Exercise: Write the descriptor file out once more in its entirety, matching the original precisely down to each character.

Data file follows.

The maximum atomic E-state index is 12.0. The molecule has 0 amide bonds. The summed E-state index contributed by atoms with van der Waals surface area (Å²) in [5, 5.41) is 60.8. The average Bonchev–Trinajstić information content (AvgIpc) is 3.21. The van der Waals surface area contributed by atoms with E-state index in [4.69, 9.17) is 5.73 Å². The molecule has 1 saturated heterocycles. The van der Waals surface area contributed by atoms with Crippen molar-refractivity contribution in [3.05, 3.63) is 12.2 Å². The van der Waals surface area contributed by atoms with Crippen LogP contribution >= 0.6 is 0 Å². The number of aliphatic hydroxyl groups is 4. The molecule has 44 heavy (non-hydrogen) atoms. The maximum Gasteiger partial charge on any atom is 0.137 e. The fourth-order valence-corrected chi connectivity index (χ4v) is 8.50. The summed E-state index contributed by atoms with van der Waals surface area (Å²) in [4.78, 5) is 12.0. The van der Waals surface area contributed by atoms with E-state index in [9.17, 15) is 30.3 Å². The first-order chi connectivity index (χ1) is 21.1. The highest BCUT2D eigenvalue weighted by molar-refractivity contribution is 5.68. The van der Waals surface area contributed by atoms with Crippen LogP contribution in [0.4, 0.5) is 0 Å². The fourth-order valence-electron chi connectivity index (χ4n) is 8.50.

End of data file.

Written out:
The maximum atomic E-state index is 12.0. The molecule has 0 amide bonds. The summed E-state index contributed by atoms with van der Waals surface area (Å²) in [5, 5.41) is 60.8. The average Bonchev–Trinajstić information content (AvgIpc) is 3.21. The van der Waals surface area contributed by atoms with E-state index in [4.69, 9.17) is 5.73 Å². The molecule has 1 saturated heterocycles. The van der Waals surface area contributed by atoms with Crippen molar-refractivity contribution in [3.05, 3.63) is 12.2 Å². The van der Waals surface area contributed by atoms with Crippen LogP contribution >= 0.6 is 0 Å². The number of aliphatic hydroxyl groups is 4. The molecule has 44 heavy (non-hydrogen) atoms. The maximum Gasteiger partial charge on any atom is 0.137 e. The fourth-order valence-corrected chi connectivity index (χ4v) is 8.50. The summed E-state index contributed by atoms with van der Waals surface area (Å²) in [4.78, 5) is 12.0. The van der Waals surface area contributed by atoms with E-state index in [9.17, 15) is 30.3 Å². The first-order chi connectivity index (χ1) is 21.1. The highest BCUT2D eigenvalue weighted by molar-refractivity contribution is 5.68. The van der Waals surface area contributed by atoms with Crippen LogP contribution in [0.4, 0.5) is 0 Å². The fourth-order valence-electron chi connectivity index (χ4n) is 8.50.